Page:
Ukraine's civilians play key role in drone war

As the Russia-Ukraine conflict nears the two-year mark, with international support faltering, leaders in Kyiv are orchestrating a strategic shift, ramping up domestic arms production and turning more to drone warfare.

President Volodymyr Zelenskyy has said he wants to manufacture at least one million FPV drones by the end of the year, which means training drone pilots is now a priority. And it's a strategy that relies increasingly on civilians.

Civilian experts train drone pilots

The Ukrainian NGO Boryviter Center of Excellence was established in April 2022 in response to the Russian invasion. Since April last year its staff and volunteers have been training Ukrainian military personnel to fly drones.

The organization uses a hangar in Kyiv where civilian engineers show soldiers how to fly and land drones.

Drone pilots hone their skills on a simulator.

Training begins with simulators resembling video games, and indeed some of the instructors also have a day job developing games, but one of them says learning to handle a drone is much harder than anything you will play on an Xbox.

A soldier learning advanced drone skills from his instructor Ivan Kovalov.

Instructor Ivan Kovalov says he doesn't get paid much for teaching the military, but he's happy if he can use his knowledge to help the soldiers.

After mastering the simulator, the soldiers move outside to learn how to maneuver the drones in the changeable weather conditions, just as they may have to do on the frontlines.

"This skill will help us destroy our enemy's equipment and defeat its troops," said one 25-year-old soldier.

An airborne exercise in Kyiv Oblast

Private companies make military equipment

This year, the government aims to increase the defense industry production capacity sixfold from the 2022 level. To hit that target it is asking private companies previously unrelated to the defense industry to switch to military equipment. Many already have.

One firm specializing in farming machinery is now using its knowhow to build field sanitation and medical support equipment. Its founder spoke to us on condition that we not reveal the firm's name or location.

What was once a farming machinery producer is now producing mainly military goods.

Its production lines are now turning out portable showers and toilets that can be used on the frontlines, as well as carts for carrying injured soldiers. 90 percent of its output is now war-related.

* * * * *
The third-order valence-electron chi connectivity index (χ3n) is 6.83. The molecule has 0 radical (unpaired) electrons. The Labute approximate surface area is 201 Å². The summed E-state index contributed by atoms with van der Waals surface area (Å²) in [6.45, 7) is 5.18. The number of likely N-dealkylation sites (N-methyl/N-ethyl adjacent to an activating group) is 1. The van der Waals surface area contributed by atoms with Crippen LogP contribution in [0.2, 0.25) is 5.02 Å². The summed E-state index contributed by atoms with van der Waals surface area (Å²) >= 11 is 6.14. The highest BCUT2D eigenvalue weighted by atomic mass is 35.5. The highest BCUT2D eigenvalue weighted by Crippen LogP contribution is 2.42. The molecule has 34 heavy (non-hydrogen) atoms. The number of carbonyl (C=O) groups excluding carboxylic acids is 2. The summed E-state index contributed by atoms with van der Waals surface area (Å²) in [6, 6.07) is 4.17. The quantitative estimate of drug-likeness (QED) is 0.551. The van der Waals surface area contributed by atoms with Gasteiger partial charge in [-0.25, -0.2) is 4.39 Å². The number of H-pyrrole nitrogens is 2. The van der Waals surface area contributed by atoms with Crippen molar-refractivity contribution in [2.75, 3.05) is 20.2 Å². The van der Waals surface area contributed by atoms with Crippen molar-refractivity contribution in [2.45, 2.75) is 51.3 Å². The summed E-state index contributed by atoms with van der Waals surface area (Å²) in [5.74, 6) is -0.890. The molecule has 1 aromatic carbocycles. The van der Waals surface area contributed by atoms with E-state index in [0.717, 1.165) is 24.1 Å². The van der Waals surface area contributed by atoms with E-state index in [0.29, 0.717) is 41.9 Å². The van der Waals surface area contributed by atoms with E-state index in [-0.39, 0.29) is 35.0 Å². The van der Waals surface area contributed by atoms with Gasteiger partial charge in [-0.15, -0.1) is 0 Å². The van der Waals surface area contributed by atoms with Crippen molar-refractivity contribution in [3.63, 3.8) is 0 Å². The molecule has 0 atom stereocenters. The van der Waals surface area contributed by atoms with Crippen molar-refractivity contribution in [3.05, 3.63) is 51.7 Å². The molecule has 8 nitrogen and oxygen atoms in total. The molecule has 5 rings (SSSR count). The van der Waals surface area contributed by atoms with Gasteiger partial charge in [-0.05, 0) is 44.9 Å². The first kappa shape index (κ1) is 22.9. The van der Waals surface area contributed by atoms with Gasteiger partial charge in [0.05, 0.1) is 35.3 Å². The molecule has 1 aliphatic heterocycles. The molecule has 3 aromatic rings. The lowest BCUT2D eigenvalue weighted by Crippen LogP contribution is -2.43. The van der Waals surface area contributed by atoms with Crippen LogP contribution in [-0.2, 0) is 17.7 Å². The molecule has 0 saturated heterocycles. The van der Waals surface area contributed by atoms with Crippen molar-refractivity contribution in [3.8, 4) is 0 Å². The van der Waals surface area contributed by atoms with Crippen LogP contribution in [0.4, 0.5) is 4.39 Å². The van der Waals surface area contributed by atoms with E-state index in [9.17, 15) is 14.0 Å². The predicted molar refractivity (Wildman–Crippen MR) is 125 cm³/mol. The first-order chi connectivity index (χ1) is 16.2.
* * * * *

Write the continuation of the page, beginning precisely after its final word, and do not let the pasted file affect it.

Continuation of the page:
The founder says he knows the decision puts his facilities at greater risk of attack, but he's determined to do what he can for Ukraine.

A company that once made farming machinery now focuses on equipment for the frontlines, such as carts and toilets.

"I'm not concerned about our equipment," he says. "Only the possibility of my employees getting hurt. But if we shrink in fear, we'll lose our country."

Civilians assemble drones at home

And there's a similar narrative unfolding in private homes across Ukraine. Game developer Matvii Karpenko, 23, has taught himself to build drones and now uses his teleworking equipment to pass on the knowledge to other civilians.

Karpenko buys the parts from eBay, e-commerce stores and other locations he finds via social media apps such as Telegram. He plans to send his completed drones to an organization that will check them, and if they're good enough, pass them on to the military.

Matvii Karpenko spoke to NHK World in January 2024.

His main motivation, he says, is to put the knowledge to good use if he is called up for military service. Although he is currently too young to join the fighting, he knows it's on the horizon and wants to be as useful as possible. For now, though, he says every drone helps: "Maybe it's too strong to say this way, but 'one drone, one life.' It's very important to have a lot of these drones."

Controversy over a minister's call to civilians

In January, Ukrainian minister in charge of digital transformation Mykhailo Fedorov used his Facebook account to urge civilians to help with drone production.

The post drew more than 1,500 comments, some praising the idea but a clear majority outraged by it. Critics argued that drones assembled by unskilled citizens are less reliable, and that it is the job of the military to commission that kind of work.

But citizens have played a role in this conflict right from the start, and now as the leaders pivot to a greater reliance on drone warfare, they are finding volunteers willing and able to blur the civilian-military boundaries in this tech field too.

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